As for Thomas’ position in the town it goes back to something that Victor had felt. He had said he felt the sudden need for tradition. Thomas represents that. It’s the tradition of storytelling among their people, even if people don’t really care to listen;

On the plane ride to Phoenix, Thomas tells a woman sitting near him that he is "half magician on my mother's side and half clown on my father's." This description captures Thomas perfectly. He laughs at himself and plays the clown, but his storytelling is filled with magic, with elements of foretelling, magical insight, and pragmatic observations…” (Constantakis)

The storytelling is more of something they can hold onto from their ancestry. To Victor they’re important because he can look back on their time together, and even look ahead. He even got a better insight into what his father’s persona consisted of. To him it was almost as if Thomas had this sort of powerful insight into what really life contained. I think he almost admired him for it, for never letting anything get to him as well especially when he w so mean to him, ‘“Listen,” Victor said as they stopped in front of the trailer. “I never told you I was sorry for beating you up that time.”’(515) Thomas proceeds to say that it’s alright, they were kids then. He didn’t feel the need to hold a grudge.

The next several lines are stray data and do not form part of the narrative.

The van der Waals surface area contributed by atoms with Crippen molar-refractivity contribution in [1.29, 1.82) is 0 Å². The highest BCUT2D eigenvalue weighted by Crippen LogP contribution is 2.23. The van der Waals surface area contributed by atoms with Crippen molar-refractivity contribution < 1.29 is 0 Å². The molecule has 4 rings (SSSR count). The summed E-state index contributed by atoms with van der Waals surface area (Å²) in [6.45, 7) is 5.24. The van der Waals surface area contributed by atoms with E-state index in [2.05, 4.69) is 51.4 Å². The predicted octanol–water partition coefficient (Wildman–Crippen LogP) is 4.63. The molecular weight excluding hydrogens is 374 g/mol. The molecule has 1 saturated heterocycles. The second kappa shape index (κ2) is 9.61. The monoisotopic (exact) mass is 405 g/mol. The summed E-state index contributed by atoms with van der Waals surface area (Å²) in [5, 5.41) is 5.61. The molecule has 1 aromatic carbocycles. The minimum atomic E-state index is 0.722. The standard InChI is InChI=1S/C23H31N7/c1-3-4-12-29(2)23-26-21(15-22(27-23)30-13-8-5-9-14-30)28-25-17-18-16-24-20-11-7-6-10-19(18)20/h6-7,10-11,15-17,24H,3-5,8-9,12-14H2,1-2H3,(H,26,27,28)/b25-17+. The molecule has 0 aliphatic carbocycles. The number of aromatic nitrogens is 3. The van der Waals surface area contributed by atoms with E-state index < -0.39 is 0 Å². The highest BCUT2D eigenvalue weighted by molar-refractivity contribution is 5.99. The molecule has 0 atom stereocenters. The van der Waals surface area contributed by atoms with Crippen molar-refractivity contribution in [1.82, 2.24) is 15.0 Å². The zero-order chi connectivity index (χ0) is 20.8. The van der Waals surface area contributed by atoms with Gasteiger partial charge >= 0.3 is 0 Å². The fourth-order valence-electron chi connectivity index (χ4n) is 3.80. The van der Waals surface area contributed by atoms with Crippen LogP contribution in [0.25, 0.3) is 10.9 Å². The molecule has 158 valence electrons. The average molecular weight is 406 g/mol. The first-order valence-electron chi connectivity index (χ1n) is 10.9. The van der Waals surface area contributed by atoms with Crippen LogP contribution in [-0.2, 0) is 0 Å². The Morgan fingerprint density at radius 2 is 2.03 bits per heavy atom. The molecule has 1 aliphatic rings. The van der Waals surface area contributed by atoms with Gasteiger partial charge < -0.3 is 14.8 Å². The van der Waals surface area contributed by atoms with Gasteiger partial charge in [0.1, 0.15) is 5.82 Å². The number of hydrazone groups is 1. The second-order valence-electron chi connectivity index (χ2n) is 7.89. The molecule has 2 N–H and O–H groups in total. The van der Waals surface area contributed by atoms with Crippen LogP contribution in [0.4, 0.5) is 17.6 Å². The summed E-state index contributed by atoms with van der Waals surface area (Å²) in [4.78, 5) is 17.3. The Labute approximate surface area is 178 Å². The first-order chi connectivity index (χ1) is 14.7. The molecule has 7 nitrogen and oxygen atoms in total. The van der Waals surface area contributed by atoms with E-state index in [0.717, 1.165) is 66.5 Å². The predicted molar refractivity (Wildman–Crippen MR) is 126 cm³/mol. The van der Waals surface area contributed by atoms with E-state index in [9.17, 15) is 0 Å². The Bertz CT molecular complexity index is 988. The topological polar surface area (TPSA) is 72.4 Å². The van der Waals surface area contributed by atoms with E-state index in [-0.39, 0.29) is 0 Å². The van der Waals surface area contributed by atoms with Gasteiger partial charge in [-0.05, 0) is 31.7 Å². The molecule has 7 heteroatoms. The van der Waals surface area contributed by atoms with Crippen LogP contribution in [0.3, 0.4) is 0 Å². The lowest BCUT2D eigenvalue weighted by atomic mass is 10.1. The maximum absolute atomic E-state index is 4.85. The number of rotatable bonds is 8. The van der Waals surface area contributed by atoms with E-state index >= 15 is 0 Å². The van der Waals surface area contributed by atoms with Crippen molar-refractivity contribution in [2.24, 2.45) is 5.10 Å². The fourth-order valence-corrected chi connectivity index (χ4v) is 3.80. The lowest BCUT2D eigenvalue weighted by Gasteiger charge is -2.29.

When Thomas and Victor are driving through the desert they can see no form of life. But finally they come upon a jackrabbit and they become excited over seeing it, “Thomas and Victor were busy congratulating themselves on their discovery when the jackrabbit darted out into the road and under the wheels of the pickup.” (517) It suddenly became this instant melancholy moment. It symbolizes the emptiness, the total state of being alone out there in that desert and perhaps even shows how Victor felt about his father leaving. He felt responsible for his father leaving but now he and Thomas shared some of the blame in this rabbit dying.